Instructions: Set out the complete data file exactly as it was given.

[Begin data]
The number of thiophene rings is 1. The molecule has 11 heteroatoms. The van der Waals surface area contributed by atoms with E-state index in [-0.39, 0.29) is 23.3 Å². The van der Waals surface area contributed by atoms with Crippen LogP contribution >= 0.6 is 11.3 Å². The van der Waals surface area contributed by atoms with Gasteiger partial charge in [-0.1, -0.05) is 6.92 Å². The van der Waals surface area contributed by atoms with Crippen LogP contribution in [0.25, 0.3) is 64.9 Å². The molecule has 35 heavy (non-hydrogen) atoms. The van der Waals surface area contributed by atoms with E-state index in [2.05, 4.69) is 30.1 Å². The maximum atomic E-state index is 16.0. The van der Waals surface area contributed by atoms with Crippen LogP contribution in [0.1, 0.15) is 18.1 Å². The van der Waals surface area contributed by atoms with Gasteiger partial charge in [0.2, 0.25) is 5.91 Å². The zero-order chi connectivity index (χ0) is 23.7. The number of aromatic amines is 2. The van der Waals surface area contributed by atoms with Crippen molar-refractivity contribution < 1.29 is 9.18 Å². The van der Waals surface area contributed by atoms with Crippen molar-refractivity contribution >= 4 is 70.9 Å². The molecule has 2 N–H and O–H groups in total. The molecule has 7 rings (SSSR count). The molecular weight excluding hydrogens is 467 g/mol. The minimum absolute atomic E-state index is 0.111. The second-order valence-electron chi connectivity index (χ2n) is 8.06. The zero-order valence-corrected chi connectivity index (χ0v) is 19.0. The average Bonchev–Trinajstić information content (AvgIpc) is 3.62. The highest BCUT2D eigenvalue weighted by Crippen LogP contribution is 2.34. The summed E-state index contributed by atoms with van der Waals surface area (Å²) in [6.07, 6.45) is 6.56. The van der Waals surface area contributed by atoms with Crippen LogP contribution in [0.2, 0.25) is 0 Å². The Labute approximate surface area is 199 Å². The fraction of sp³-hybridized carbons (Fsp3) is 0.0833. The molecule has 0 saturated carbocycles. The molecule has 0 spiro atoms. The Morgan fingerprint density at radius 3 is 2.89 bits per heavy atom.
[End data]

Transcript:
The number of thiophene rings is 1. The molecule has 11 heteroatoms. The van der Waals surface area contributed by atoms with E-state index in [-0.39, 0.29) is 23.3 Å². The van der Waals surface area contributed by atoms with Crippen LogP contribution >= 0.6 is 11.3 Å². The van der Waals surface area contributed by atoms with Gasteiger partial charge in [-0.1, -0.05) is 6.92 Å². The van der Waals surface area contributed by atoms with Crippen LogP contribution in [0.25, 0.3) is 64.9 Å². The molecule has 35 heavy (non-hydrogen) atoms. The van der Waals surface area contributed by atoms with E-state index in [2.05, 4.69) is 30.1 Å². The maximum atomic E-state index is 16.0. The van der Waals surface area contributed by atoms with Crippen LogP contribution in [0.1, 0.15) is 18.1 Å². The van der Waals surface area contributed by atoms with Gasteiger partial charge in [0.2, 0.25) is 5.91 Å². The zero-order chi connectivity index (χ0) is 23.7. The number of aromatic amines is 2. The van der Waals surface area contributed by atoms with Crippen molar-refractivity contribution < 1.29 is 9.18 Å². The van der Waals surface area contributed by atoms with Crippen molar-refractivity contribution >= 4 is 70.9 Å². The molecule has 2 N–H and O–H groups in total. The molecule has 7 rings (SSSR count). The molecular weight excluding hydrogens is 467 g/mol. The minimum absolute atomic E-state index is 0.111. The second-order valence-electron chi connectivity index (χ2n) is 8.06. The zero-order valence-corrected chi connectivity index (χ0v) is 19.0. The average Bonchev–Trinajstić information content (AvgIpc) is 3.62. The highest BCUT2D eigenvalue weighted by Crippen LogP contribution is 2.34. The summed E-state index contributed by atoms with van der Waals surface area (Å²) in [6.07, 6.45) is 6.56. The van der Waals surface area contributed by atoms with Crippen LogP contribution in [0.2, 0.25) is 0 Å². The Labute approximate surface area is 199 Å². The fraction of sp³-hybridized carbons (Fsp3) is 0.0833. The molecule has 0 saturated carbocycles. The molecule has 0 spiro atoms. The Morgan fingerprint density at radius 3 is 2.89 bits per heavy atom.